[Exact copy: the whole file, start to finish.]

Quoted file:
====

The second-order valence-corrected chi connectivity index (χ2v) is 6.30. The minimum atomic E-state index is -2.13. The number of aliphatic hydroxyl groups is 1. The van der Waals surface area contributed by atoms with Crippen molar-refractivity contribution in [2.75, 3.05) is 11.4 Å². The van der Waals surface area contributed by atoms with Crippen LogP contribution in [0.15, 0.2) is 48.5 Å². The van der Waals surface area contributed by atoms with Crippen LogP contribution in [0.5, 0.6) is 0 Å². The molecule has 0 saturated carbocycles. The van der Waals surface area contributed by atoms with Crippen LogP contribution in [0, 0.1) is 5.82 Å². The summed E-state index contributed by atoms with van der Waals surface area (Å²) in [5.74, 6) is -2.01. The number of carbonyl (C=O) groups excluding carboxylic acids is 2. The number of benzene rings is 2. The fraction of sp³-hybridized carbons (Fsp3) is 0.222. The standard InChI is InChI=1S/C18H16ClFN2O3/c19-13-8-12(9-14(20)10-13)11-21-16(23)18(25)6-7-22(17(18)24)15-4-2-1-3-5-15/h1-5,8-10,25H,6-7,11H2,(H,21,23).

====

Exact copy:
The second-order valence-corrected chi connectivity index (χ2v) is 6.30. The minimum atomic E-state index is -2.13. The number of aliphatic hydroxyl groups is 1. The van der Waals surface area contributed by atoms with Crippen molar-refractivity contribution in [2.75, 3.05) is 11.4 Å². The van der Waals surface area contributed by atoms with Crippen LogP contribution in [0.15, 0.2) is 48.5 Å². The van der Waals surface area contributed by atoms with Crippen LogP contribution in [0.5, 0.6) is 0 Å². The molecule has 0 saturated carbocycles. The van der Waals surface area contributed by atoms with Crippen LogP contribution in [0, 0.1) is 5.82 Å². The summed E-state index contributed by atoms with van der Waals surface area (Å²) in [5.74, 6) is -2.01. The number of carbonyl (C=O) groups excluding carboxylic acids is 2. The number of benzene rings is 2. The fraction of sp³-hybridized carbons (Fsp3) is 0.222. The standard InChI is InChI=1S/C18H16ClFN2O3/c19-13-8-12(9-14(20)10-13)11-21-16(23)18(25)6-7-22(17(18)24)15-4-2-1-3-5-15/h1-5,8-10,25H,6-7,11H2,(H,21,23).